The Photography of War: Then and Now

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Mathew Brady/NARA, via The Atlantic

The Vietnam War is often credited as the first conflict that was actually brought into the homes of American civilians. Graphic television reports, blooding images on black-and-white televisions…a lot has changed about the way we cover the war.

But this series in The Atlantic captured my attention and pointed it to the first American war where photographic images were even captured. Made me realize how, even though photography has changed, and war has changed, the images of war haven’t really changed at all.

Click through the photo tabs above and compare these photos–from the Library of Congress and the National Archives and Record Administration–of the Civil War to the photos you see everywhere in modern conflicts, in the Middle East, for example. The clothing is different, the technical details might have changed, but besides those peripherals, the photographs of war are fundamentally the same.

Erie as all hell. Is this a commentary on our human approach to photographing conflict? or is this a commentary on war? Neither or both?

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54 Responses to The Photography of War: Then and Now

  1. IPBrian February 27, 2012 at 9:08 am #

    I had a few discussions on this very topic this weekend…looking over a personal collection of a work colleague taken by a USMC private during the Pacific Theater in WWII…they were hard images to see and really haunting.

  2. João Almeida February 27, 2012 at 9:13 am #

    The photos indeed are the same, what changed was the way the information is accessible to a broader audience

  3. Cody Rutherford February 27, 2012 at 9:21 am #

    I feel like this time-lapsed gallery of conflict represents our human outlook for the conflicts at hand. No matter where we go throughout the world or when it takes place a casualty is a casualty and destruction is still destruction. Sort of builds on our minds as entities that need capturing. Maybe its the continuous fear and rush of the moments or the lack of control in situations but it seems the only major change is the scale that they have to represent. Im not sure what is required in order to make an impact as powerful as photographs during earlier years. Its a shame that with all the noise that comes with media today, most war and conflicts around the world are seemingly ignored. Maybe it is a little of both human and war commentary. War, as advanced as it has become, is still a simple concept at its roots with death and destruction captured. Consequently, our human curiosity could easily be after creating impact.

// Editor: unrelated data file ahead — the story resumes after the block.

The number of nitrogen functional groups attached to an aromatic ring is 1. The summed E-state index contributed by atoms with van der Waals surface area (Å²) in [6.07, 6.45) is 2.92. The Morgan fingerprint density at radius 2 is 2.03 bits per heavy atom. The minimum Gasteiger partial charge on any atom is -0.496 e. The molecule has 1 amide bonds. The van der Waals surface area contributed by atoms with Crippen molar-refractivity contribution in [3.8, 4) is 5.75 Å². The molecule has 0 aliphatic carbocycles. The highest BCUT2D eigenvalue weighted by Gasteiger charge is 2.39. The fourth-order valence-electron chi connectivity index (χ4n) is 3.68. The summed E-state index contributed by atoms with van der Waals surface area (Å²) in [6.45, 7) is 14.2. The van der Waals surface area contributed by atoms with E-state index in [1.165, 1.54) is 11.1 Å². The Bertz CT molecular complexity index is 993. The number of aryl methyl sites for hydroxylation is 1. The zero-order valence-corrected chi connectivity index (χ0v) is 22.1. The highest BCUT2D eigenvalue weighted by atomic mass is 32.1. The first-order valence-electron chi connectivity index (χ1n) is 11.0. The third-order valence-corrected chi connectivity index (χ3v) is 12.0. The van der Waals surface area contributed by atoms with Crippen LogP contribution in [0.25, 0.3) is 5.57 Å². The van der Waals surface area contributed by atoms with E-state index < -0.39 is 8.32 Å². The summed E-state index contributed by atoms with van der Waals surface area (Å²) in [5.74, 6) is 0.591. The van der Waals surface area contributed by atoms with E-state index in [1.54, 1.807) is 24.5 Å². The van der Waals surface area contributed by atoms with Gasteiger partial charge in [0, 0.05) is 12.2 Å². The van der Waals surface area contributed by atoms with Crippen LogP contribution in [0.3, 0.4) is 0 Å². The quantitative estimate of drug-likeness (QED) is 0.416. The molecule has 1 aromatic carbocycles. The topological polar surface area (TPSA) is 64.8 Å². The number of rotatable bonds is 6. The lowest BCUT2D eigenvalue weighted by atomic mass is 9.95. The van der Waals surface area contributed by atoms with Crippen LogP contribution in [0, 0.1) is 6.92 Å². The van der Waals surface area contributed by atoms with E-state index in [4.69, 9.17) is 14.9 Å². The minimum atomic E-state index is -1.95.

Cody

  4. Derwin February 27, 2012 at 10:12 am #

    Wow. In general it amazes me that humans by default do not have the capacity or mentality to get along with each other.
    From your own siblings, neighbor, street blocks, town,county, state, country, continent and soon planets. What is wrong with us?

  5. Patrik Lindgren February 27, 2012 at 12:52 pm #

    It´s the never ending story. At least that´s how it feels.

  6. fred February 28, 2012 at 4:31 am #

    war is war the weapons may change but the suffering and the emotion captured will be the same , if you found these interesting look at the photographs from Europe in ww2 , our chosen medium ” the camera” was pushed forward in design by the nazi need to document there conquest and cleansing . i think the imagery has a similar feel because the one unchanging factor is the photographer behind the camera its his/her choice what to point the lens at and the same emotion moves them to the same situations no matter what the time period.

  7. josh February 28, 2012 at 8:22 am #

    Agree with Fred above, the thing that has remained static throughout time is the emotion and what moves the photographer to snap the shutter in the first place.

  8. Brian February 28, 2012 at 2:19 pm #

    I think it’s a hybrid — it’s how a commentary on how we tell and perceive stories than how we photograph, specifically. A thousand years ago people went to the theater or a pub to hear a tale, today we turn on the TV or go to a movie theater. To your point, the tools we use to tell stories are different, the mediums are different but the stories are the same stories we’ve been telling for a thousand years. Each generation wrestles with the same issues its ancestors did, anew.